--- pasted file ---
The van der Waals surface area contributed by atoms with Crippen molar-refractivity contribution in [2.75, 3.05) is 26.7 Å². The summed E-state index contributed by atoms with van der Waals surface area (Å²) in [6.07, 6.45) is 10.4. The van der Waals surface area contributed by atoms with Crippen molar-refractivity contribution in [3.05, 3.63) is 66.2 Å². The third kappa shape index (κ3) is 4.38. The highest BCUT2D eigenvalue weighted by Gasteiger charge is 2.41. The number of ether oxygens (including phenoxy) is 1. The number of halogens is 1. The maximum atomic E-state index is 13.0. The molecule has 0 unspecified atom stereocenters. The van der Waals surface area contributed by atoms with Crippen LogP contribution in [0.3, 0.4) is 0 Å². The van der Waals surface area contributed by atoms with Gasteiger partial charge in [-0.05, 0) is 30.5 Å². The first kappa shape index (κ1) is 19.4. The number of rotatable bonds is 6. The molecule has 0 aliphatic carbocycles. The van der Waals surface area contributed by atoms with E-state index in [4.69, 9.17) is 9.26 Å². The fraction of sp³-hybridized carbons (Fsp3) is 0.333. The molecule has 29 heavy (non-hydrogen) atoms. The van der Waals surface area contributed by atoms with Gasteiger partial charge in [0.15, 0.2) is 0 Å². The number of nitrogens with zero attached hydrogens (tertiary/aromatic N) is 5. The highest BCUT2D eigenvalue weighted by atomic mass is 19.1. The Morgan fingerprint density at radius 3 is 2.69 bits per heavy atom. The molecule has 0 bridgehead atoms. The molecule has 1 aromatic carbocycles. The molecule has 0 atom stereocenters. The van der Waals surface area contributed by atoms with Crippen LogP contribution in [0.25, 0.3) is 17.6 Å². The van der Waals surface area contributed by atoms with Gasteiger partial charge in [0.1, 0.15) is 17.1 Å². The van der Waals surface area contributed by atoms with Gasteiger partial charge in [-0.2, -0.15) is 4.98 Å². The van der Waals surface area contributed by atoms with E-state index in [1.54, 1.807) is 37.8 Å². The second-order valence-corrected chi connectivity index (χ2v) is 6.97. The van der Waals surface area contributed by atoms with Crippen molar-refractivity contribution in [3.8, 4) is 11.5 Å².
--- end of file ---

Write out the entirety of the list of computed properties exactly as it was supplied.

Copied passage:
The van der Waals surface area contributed by atoms with Crippen molar-refractivity contribution in [2.75, 3.05) is 26.7 Å². The summed E-state index contributed by atoms with van der Waals surface area (Å²) in [6.07, 6.45) is 10.4. The van der Waals surface area contributed by atoms with Crippen molar-refractivity contribution in [3.05, 3.63) is 66.2 Å². The third kappa shape index (κ3) is 4.38. The highest BCUT2D eigenvalue weighted by Gasteiger charge is 2.41. The number of ether oxygens (including phenoxy) is 1. The number of halogens is 1. The maximum atomic E-state index is 13.0. The molecule has 0 unspecified atom stereocenters. The van der Waals surface area contributed by atoms with Crippen LogP contribution in [0.3, 0.4) is 0 Å². The van der Waals surface area contributed by atoms with Gasteiger partial charge in [-0.05, 0) is 30.5 Å². The first kappa shape index (κ1) is 19.4. The number of rotatable bonds is 6. The molecule has 0 aliphatic carbocycles. The van der Waals surface area contributed by atoms with E-state index in [4.69, 9.17) is 9.26 Å². The fraction of sp³-hybridized carbons (Fsp3) is 0.333. The molecule has 29 heavy (non-hydrogen) atoms. The van der Waals surface area contributed by atoms with Gasteiger partial charge in [0.15, 0.2) is 0 Å². The number of nitrogens with zero attached hydrogens (tertiary/aromatic N) is 5. The highest BCUT2D eigenvalue weighted by atomic mass is 19.1. The Morgan fingerprint density at radius 3 is 2.69 bits per heavy atom. The molecule has 0 bridgehead atoms. The molecule has 1 aromatic carbocycles. The molecule has 0 atom stereocenters. The van der Waals surface area contributed by atoms with Crippen LogP contribution in [0.25, 0.3) is 17.6 Å². The van der Waals surface area contributed by atoms with Gasteiger partial charge in [0.1, 0.15) is 17.1 Å². The van der Waals surface area contributed by atoms with Gasteiger partial charge in [-0.2, -0.15) is 4.98 Å². The van der Waals surface area contributed by atoms with E-state index in [1.54, 1.807) is 37.8 Å². The second-order valence-corrected chi connectivity index (χ2v) is 6.97. The van der Waals surface area contributed by atoms with Crippen molar-refractivity contribution in [3.8, 4) is 11.5 Å².